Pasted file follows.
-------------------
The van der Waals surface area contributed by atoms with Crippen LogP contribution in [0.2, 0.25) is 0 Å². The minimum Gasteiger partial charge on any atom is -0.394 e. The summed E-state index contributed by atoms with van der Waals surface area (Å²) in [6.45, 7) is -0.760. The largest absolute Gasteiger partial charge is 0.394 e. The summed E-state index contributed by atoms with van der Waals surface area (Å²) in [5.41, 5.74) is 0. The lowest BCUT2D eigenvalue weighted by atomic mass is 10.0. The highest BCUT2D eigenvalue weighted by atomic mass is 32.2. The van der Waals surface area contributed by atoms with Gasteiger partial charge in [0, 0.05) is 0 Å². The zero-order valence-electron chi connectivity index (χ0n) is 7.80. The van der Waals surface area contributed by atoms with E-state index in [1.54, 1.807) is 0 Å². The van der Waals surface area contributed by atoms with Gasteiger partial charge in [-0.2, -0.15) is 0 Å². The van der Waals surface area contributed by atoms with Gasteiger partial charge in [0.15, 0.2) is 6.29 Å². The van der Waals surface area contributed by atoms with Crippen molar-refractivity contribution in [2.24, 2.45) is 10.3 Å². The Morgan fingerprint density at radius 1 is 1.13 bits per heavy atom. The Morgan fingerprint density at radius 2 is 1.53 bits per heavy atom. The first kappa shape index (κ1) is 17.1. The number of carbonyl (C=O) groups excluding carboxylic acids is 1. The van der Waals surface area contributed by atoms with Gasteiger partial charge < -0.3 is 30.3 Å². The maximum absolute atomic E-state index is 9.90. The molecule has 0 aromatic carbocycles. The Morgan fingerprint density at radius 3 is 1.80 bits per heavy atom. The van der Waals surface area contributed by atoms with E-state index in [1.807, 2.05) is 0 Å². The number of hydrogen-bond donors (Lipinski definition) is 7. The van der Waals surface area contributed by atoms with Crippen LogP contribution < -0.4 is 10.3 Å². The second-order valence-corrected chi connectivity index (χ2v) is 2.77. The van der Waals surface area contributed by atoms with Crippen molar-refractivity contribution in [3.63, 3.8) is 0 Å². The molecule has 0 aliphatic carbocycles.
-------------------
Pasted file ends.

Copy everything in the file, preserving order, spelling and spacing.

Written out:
The van der Waals surface area contributed by atoms with Crippen LogP contribution in [0.2, 0.25) is 0 Å². The minimum Gasteiger partial charge on any atom is -0.394 e. The summed E-state index contributed by atoms with van der Waals surface area (Å²) in [6.45, 7) is -0.760. The largest absolute Gasteiger partial charge is 0.394 e. The summed E-state index contributed by atoms with van der Waals surface area (Å²) in [5.41, 5.74) is 0. The lowest BCUT2D eigenvalue weighted by atomic mass is 10.0. The highest BCUT2D eigenvalue weighted by atomic mass is 32.2. The van der Waals surface area contributed by atoms with Gasteiger partial charge in [0, 0.05) is 0 Å². The zero-order valence-electron chi connectivity index (χ0n) is 7.80. The van der Waals surface area contributed by atoms with E-state index in [1.54, 1.807) is 0 Å². The van der Waals surface area contributed by atoms with Gasteiger partial charge in [-0.2, -0.15) is 0 Å². The van der Waals surface area contributed by atoms with Gasteiger partial charge in [0.15, 0.2) is 6.29 Å². The van der Waals surface area contributed by atoms with Crippen molar-refractivity contribution in [2.24, 2.45) is 10.3 Å². The Morgan fingerprint density at radius 1 is 1.13 bits per heavy atom. The Morgan fingerprint density at radius 2 is 1.53 bits per heavy atom. The first kappa shape index (κ1) is 17.1. The number of carbonyl (C=O) groups excluding carboxylic acids is 1. The van der Waals surface area contributed by atoms with Gasteiger partial charge < -0.3 is 30.3 Å². The maximum absolute atomic E-state index is 9.90. The molecule has 0 aromatic carbocycles. The Morgan fingerprint density at radius 3 is 1.80 bits per heavy atom. The van der Waals surface area contributed by atoms with E-state index in [1.807, 2.05) is 0 Å². The number of hydrogen-bond donors (Lipinski definition) is 7. The van der Waals surface area contributed by atoms with Crippen LogP contribution < -0.4 is 10.3 Å². The second-order valence-corrected chi connectivity index (χ2v) is 2.77. The van der Waals surface area contributed by atoms with Crippen molar-refractivity contribution in [3.63, 3.8) is 0 Å². The molecule has 0 aliphatic carbocycles.